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HMRC internal manual

Corporate Finance Manual

HM Revenue & Customs
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Loan relationships: computational rules: credits and debits not brought into account: revaluation

Restrictions on writing down debt {#IDADPCWF}.

CTA09/S324 provides that a company that accounts for a creditor loan relationship on an amortised cost basis can only claim a debit from a write-down of a debt where this arises from

  • an impairment loss (CFM33220), or
  • a release by the company of all or part of the debt.

This means that companies cannot get relief for a general bad debt provision, or for writing down a debt to the lower of cost or market value, even if such a debit features in the company’s accounts. This applies both to loan relationships and to money debts treated as loan relationships by CTA09/PT6.

The provision at CTA09/S324 does not apply where fair value accounting is used. ‘Fair value accounting’ includes not only the use of mark to market accounting under UK GAAP before FRS26 could apply or has been applied, but the situation where the loan relationship is the hedged item in a fair value hedge. See the example below. Neither does it affect exchange gains or losses.

If an amount is disallowed for tax purposes, because it is

  • a revaluation of a debt that is not an impairment loss, or
  • a general bad debt provision that was, in a period of account beginning before 1 January 2005, not permitted under ICTA88/S74 (1)(j), or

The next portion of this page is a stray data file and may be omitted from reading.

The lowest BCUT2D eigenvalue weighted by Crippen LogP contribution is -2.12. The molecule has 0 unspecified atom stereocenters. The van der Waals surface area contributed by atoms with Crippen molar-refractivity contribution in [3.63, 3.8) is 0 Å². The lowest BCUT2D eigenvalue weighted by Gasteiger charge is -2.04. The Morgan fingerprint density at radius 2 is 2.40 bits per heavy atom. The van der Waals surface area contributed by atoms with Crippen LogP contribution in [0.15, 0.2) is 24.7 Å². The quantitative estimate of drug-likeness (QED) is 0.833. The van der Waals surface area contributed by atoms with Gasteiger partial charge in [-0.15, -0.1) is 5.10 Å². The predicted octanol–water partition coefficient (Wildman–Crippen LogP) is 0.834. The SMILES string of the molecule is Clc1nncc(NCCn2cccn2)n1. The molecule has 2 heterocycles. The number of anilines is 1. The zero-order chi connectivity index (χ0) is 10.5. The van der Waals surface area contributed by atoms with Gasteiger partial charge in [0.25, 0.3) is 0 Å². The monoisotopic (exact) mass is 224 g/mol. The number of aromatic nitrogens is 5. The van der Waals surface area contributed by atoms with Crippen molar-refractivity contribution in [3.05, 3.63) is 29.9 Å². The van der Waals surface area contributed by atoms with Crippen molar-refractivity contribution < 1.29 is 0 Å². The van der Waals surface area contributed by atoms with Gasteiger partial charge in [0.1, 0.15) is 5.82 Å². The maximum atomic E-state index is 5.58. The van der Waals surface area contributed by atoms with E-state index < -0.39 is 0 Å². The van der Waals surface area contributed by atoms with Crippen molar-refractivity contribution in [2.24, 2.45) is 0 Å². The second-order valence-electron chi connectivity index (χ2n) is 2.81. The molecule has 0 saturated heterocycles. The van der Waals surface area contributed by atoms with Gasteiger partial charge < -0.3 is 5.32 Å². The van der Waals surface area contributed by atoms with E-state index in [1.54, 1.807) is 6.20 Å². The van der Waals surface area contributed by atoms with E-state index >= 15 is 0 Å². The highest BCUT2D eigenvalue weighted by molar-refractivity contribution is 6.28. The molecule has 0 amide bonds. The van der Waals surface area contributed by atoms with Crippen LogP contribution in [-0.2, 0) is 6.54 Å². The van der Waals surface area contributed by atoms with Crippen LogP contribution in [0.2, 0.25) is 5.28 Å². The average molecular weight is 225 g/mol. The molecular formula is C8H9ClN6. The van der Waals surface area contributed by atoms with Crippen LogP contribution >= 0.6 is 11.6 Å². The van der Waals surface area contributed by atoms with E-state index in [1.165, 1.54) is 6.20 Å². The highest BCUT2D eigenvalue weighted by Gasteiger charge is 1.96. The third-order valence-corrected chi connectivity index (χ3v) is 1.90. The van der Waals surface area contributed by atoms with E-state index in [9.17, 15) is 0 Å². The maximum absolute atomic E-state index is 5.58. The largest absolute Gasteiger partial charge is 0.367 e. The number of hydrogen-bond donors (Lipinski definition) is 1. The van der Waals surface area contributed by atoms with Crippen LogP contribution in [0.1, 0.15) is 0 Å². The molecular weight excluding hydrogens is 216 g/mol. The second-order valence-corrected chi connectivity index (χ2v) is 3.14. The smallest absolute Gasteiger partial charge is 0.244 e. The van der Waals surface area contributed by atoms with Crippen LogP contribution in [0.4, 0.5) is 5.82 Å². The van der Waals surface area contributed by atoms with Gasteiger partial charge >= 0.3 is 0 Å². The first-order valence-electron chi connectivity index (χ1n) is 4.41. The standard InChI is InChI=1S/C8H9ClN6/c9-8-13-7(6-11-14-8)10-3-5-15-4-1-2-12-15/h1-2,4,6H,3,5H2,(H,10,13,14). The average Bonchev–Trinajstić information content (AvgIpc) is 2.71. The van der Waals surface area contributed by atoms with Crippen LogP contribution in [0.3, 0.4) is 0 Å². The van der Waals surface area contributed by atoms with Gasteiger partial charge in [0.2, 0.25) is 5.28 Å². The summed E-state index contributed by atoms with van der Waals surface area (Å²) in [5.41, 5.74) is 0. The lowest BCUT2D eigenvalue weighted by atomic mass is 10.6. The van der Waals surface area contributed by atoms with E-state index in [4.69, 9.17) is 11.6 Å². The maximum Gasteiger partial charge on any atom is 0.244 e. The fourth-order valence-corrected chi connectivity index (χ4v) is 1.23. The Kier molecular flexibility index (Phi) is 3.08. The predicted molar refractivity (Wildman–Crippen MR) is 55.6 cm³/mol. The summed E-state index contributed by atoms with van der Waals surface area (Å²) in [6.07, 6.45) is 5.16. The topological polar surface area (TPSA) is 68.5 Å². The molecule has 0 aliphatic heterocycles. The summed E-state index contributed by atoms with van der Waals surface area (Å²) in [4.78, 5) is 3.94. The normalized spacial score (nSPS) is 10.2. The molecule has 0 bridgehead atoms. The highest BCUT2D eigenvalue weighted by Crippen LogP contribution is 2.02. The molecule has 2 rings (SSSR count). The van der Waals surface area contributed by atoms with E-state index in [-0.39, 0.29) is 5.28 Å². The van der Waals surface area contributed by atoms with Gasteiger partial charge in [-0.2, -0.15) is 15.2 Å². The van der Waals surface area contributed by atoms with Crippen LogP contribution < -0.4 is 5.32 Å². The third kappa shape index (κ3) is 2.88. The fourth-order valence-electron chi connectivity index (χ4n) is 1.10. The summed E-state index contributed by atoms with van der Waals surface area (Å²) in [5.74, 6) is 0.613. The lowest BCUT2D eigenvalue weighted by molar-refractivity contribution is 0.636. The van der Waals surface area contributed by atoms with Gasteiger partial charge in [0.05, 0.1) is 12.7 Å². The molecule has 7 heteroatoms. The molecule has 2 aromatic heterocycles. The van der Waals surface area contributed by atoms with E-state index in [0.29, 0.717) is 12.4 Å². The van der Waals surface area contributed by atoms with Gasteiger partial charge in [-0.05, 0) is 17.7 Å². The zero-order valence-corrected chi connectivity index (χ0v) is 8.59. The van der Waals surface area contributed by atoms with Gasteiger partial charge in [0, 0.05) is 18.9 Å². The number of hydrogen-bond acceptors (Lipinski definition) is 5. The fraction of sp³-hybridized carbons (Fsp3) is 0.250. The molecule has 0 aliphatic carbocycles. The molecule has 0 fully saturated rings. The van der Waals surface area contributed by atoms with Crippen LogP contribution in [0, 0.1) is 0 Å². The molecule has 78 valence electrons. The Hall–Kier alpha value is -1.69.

• a revaluation of a debt that was, in a period of account beginning before 1 January 2005, disallowed by the rule in FA96/S85(2)(c) denying debits where an accruals basis allowed for revaluation (other than for exchange gains and losses or authorised bad debt arrangements)

a credit arising from reversal of the amount will not be taxable - CTA09/S325.

Fair value hedge example

A company holds bonds that pays interest at a fixed rate. In order to hedge the risk arising from fluctuations in interest rates, it enters into an interest rate swap, effectively converting the interest from a fixed to floating rate. It designates a fair value hedge of interest rate risk, with the bonds as the hedged item and the swap as the hedging instrument.

The effect of using hedge accounting is that changes in the fair value of the bonds, in so far as they relate to interest rate changes, are taken to profit and loss account. But no adjustment is made to the fair value of the bonds for any other reason, for example if the credit status of the issuer changes.

Arguably, the carrying value of the bonds in the company’s balance sheet is not ‘fair value’ as defined in CTA09/S313. HMRC take the view, however, that a company is using fair value accounting for the bonds. If interest rates rise and amounts are debited to profit and loss as the fair value of the bonds decreases, CTA09/S324 does not preclude the company from obtaining relief.